Protein is an essential part of your diet with an extraordinary amount of benefits. The Institute of Medicine says that your protein intake should be about 10-35% of your total calories. You may find yourself in the upper part of this range if you’re looking to:

  • increase athletic performance
  • heal quickly after injury or surgery of body tissue
  • prevent the loss of lean body mass as you get older to support bone health

Protein foods contain a variety of important vitamins – B vitamins (e.g., niacin, vitamin B12, vitamin B6, and riboflavin), selenium, choline, phosphorus, zinc, copper, vitamin D, and vitamin E. This is why, no matter how much protein your body requires, it is important to get it from a variety of sources – not just meat and seafood. Below is a list of 5 other protein foods that you can begin integrating into your diet:

1. Nuts & Seeds

Nuts and seeds are a great source of protein and also have good-for-you fats. Because of the fat they consist of, their calorie count can be quite high – It’s important to enjoy nuts and seeds in moderation. A cupped handful is recommended as a portioned snack. Nuts and seeds can also be added to yogurt and fruit for a delicious, balanced breakfast.

Almonds, pistachios, and peanuts have the most amount of protein per serving in the nuts categories, while pumpkin seeds triumph over both categories with 9.3g protein per serving.


2. Legumes

Bean, beans, the magical fruit. The more you eat, the more you…gain digestive wellness and muscle mass! Beans are a low-fat source of protein with a heavy dose of fiber. When cooking with canned beans, be sure to rinse them under water to remove the extra sodium used for preservation.

3. Soy Products

Soy doesn’t just mean tofu. Edamame, soynuts, and soymilk are other sources of soy protein. Many companies have also started to add soy protein to veggie burgers, and to fortify cereals and pastas, in an attempt to satisfy vegetarian/vegan consumers. Soy is an excellent source of copper, manganese, and iron.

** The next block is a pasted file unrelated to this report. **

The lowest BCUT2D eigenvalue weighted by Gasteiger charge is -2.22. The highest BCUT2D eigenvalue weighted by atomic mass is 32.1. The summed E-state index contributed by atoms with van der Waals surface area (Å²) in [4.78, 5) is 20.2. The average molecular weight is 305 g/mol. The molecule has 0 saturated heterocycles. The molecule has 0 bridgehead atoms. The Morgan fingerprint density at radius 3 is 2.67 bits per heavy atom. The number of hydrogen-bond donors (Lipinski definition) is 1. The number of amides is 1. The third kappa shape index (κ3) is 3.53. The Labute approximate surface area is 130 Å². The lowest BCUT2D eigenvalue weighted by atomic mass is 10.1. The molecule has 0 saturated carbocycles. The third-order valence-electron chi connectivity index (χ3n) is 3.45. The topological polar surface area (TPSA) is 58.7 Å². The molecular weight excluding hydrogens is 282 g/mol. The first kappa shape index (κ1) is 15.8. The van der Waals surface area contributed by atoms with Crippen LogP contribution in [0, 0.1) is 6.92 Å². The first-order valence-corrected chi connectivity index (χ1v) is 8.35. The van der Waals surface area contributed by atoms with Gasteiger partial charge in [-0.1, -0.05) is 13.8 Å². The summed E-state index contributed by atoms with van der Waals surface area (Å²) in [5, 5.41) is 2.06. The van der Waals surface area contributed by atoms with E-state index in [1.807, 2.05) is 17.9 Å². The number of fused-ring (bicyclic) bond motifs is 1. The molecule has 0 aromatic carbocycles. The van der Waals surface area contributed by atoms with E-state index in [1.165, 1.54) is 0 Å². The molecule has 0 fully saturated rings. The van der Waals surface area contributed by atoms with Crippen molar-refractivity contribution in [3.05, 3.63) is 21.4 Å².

4. Eggs

One egg has only 75 calories but 7 grams of high-quality protein, along with iron, vitamins, minerals, and carotenoids. For years, there was a misconception that whole eggs were bad for you – this has to do with its 213mg cholesterol. However, the new and improved Dietary Guidelines for Americans encourages moderate consumption of nutrient-dense eggs after scientists discovered that saturated fat – not cholesterol – plays the bigger role against heart health.

5. Dairy Products

All milk, including lactose-free and lactose-reduced, contain about 8-10 grams of protein per cup. Yogurt, frozen yogurt, dairy desserts, and cheeses are also great sources of protein. Most choices should be fat-free or low-fat, however. Cream, sour cream, and cream cheese are not included in the Dietary Guidelines for Americans 2015 dairy group due to their low calcium content.

Looking to maximize your athletic performance by getting the most out of your diet? Check out her Sports Nutrition program and find out how she can work with you to make nutrition a part of your athletic training. Call us at 301-474-2499 to set up your appointment!

Blog updated December 2019.

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